C.S. Lewis, "God in the Dock"

The application to Coherent Extrapolated Volition is left as an exercise.

An important part of the quote, it seems, is "may be" the most oppressive. Only if the goodness of these "omnipotent moral busybodies" is actually so different from our own that we suffer under it is there an issue; a goodness well-executed would perhaps never even be called a tyranny at all.

But, from the inside, how to you tell the difference between doing actual good for others or being an omnipotent moral busybody?

But, from the inside, how to you tell the difference between doing actual good for others or being an omnipotent moral busybody?

"She's the sort of woman who lives for others - you can tell the others by their hunted expression."

Having a good factual model of a person would be necessary, and perhaps sufficient, for making that judgment favourably. When moving beyond making people more equal and free in their means, the model should be significantly better than their self-model. After that, the analyst would probably value the thus observed people caring about self-determination in the territory (so no deceiving them to think they're self-determining), and act accordingly.

If people declare that analysing people well enough to know their moral values is itself being a busybody, it becomes harder. First I would note that using the internet without unusual data protection already means a (possibly begrudging) acceptance of such busybodies, up to a point. But in a more inconvenient world, consent or prevention of acute danger are as far as I would be willing to go in just a comment.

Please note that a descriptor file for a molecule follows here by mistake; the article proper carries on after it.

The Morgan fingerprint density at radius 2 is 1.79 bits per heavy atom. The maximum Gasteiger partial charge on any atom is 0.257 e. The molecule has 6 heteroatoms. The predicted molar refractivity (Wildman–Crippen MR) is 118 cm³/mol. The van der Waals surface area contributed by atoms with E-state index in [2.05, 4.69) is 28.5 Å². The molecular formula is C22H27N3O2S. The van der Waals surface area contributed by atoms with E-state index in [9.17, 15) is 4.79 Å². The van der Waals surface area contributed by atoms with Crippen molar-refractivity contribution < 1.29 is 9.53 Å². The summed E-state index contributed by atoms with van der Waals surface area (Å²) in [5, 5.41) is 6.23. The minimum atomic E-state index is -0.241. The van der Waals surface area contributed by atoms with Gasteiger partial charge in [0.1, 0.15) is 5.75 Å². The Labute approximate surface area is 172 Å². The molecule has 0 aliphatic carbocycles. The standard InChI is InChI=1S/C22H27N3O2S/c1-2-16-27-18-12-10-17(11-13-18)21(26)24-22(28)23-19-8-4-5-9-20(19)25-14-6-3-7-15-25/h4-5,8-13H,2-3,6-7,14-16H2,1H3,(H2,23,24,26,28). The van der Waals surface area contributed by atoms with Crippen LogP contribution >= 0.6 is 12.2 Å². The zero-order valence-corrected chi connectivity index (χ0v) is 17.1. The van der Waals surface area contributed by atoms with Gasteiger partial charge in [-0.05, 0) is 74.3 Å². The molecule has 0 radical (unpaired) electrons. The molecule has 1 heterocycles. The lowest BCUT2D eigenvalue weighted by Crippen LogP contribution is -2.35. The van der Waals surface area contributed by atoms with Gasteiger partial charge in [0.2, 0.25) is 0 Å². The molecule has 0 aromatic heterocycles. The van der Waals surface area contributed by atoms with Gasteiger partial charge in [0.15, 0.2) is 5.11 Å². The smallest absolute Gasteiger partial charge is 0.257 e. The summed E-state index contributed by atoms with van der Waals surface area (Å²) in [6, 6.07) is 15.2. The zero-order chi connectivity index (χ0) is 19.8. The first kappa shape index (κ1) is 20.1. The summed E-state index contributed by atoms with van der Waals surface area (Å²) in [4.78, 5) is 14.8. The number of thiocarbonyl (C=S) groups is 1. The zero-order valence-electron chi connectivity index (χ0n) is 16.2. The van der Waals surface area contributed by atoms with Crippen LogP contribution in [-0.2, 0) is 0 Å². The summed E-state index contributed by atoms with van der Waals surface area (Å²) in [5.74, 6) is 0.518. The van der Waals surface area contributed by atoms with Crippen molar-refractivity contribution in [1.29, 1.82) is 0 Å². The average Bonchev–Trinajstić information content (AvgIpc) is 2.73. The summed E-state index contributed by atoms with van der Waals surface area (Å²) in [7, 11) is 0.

Having a good factual model of a person would be necessary, and perhaps sufficient, for making that judgment favourably.

For a single person, yes, but it takes a significant investment of time to build an accurate, factual model of a single person. It becomes impractical to do so when making decisions that affect even a mere hundred people.

How would you recommend scaling this up for large groups?

Sociology and psychology. Determine patterns in human desires and behaviour, and determine universal rules. Either that, or scale up your resources and get yourself an fAI.

This is a difficult problem, which very few people (if any) have ever solved properly. It's (probably) not insoluble, but it's also not easy...

Good luck.

Willingness to be critiqued? Self-examination and scrupulous quantities of doubt? This seems kind of like the wrong question, actually. "Actual good" is a fuzzy concept, if it even exists at all; a benevolent tyrant cares whether or not they are fulfilling their values (which, presumably, includes "provide others with things I think are good"). The question I would ask is how you tell the difference between actually achieving the manifestation of your values and only making a big show of it; presumably it's the latter that causes the problem (or at least the problem that you care about).